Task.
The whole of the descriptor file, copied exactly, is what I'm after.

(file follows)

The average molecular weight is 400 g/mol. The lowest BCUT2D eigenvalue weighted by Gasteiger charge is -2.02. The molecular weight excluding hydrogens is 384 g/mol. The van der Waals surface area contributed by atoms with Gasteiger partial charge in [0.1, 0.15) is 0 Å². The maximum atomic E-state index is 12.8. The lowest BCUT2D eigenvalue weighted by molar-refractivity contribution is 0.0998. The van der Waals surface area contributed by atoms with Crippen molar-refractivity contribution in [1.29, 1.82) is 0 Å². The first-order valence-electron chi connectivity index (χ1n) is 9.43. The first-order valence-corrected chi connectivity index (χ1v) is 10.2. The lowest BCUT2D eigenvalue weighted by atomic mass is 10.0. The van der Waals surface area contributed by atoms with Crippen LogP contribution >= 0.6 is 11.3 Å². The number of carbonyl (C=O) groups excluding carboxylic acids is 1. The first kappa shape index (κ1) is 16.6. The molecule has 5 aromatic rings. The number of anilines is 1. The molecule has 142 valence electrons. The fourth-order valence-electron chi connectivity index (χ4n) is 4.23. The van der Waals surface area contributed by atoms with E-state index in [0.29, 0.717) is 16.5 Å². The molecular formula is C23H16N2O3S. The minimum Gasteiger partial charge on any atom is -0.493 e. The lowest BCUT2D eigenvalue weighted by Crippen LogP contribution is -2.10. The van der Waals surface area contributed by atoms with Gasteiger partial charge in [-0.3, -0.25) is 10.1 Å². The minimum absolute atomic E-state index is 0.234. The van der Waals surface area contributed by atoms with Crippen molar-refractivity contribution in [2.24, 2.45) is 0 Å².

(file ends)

The average molecular weight is 400 g/mol. The lowest BCUT2D eigenvalue weighted by Gasteiger charge is -2.02. The molecular weight excluding hydrogens is 384 g/mol. The van der Waals surface area contributed by atoms with Gasteiger partial charge in [0.1, 0.15) is 0 Å². The maximum atomic E-state index is 12.8. The lowest BCUT2D eigenvalue weighted by molar-refractivity contribution is 0.0998. The van der Waals surface area contributed by atoms with Crippen molar-refractivity contribution in [1.29, 1.82) is 0 Å². The first-order valence-electron chi connectivity index (χ1n) is 9.43. The first-order valence-corrected chi connectivity index (χ1v) is 10.2. The lowest BCUT2D eigenvalue weighted by atomic mass is 10.0. The van der Waals surface area contributed by atoms with Crippen LogP contribution >= 0.6 is 11.3 Å². The number of carbonyl (C=O) groups excluding carboxylic acids is 1. The first kappa shape index (κ1) is 16.6. The molecule has 5 aromatic rings. The number of anilines is 1. The molecule has 142 valence electrons. The fourth-order valence-electron chi connectivity index (χ4n) is 4.23. The van der Waals surface area contributed by atoms with E-state index in [0.29, 0.717) is 16.5 Å². The molecular formula is C23H16N2O3S. The minimum Gasteiger partial charge on any atom is -0.493 e. The lowest BCUT2D eigenvalue weighted by Crippen LogP contribution is -2.10. The van der Waals surface area contributed by atoms with Gasteiger partial charge in [-0.3, -0.25) is 10.1 Å². The minimum absolute atomic E-state index is 0.234. The van der Waals surface area contributed by atoms with Crippen molar-refractivity contribution in [2.24, 2.45) is 0 Å².